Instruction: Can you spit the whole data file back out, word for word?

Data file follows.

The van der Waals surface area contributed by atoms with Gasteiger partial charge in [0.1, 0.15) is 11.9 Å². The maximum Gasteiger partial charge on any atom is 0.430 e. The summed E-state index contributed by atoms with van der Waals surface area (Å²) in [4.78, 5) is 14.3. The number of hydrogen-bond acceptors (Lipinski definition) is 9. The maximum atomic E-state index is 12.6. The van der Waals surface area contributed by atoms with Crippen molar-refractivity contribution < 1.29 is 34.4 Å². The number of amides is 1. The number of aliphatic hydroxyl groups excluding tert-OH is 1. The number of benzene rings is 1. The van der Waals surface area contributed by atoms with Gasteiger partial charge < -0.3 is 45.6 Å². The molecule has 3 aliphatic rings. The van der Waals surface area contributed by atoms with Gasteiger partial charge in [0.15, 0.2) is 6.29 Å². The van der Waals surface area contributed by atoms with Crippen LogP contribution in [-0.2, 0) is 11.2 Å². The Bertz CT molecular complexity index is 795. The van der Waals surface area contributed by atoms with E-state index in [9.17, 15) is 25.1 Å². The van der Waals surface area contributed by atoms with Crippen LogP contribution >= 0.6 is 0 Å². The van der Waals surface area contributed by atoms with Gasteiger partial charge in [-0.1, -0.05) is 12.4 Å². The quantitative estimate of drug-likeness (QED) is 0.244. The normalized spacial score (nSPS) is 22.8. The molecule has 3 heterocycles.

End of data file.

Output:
The van der Waals surface area contributed by atoms with Gasteiger partial charge in [0.1, 0.15) is 11.9 Å². The maximum Gasteiger partial charge on any atom is 0.430 e. The summed E-state index contributed by atoms with van der Waals surface area (Å²) in [4.78, 5) is 14.3. The number of hydrogen-bond acceptors (Lipinski definition) is 9. The maximum atomic E-state index is 12.6. The van der Waals surface area contributed by atoms with Crippen molar-refractivity contribution < 1.29 is 34.4 Å². The number of amides is 1. The number of aliphatic hydroxyl groups excluding tert-OH is 1. The number of benzene rings is 1. The van der Waals surface area contributed by atoms with Gasteiger partial charge < -0.3 is 45.6 Å². The molecule has 3 aliphatic rings. The van der Waals surface area contributed by atoms with Gasteiger partial charge in [0.15, 0.2) is 6.29 Å². The van der Waals surface area contributed by atoms with Crippen LogP contribution in [-0.2, 0) is 11.2 Å². The Bertz CT molecular complexity index is 795. The van der Waals surface area contributed by atoms with E-state index in [9.17, 15) is 25.1 Å². The van der Waals surface area contributed by atoms with Crippen LogP contribution >= 0.6 is 0 Å². The van der Waals surface area contributed by atoms with Gasteiger partial charge in [-0.1, -0.05) is 12.4 Å². The quantitative estimate of drug-likeness (QED) is 0.244. The normalized spacial score (nSPS) is 22.8. The molecule has 3 heterocycles.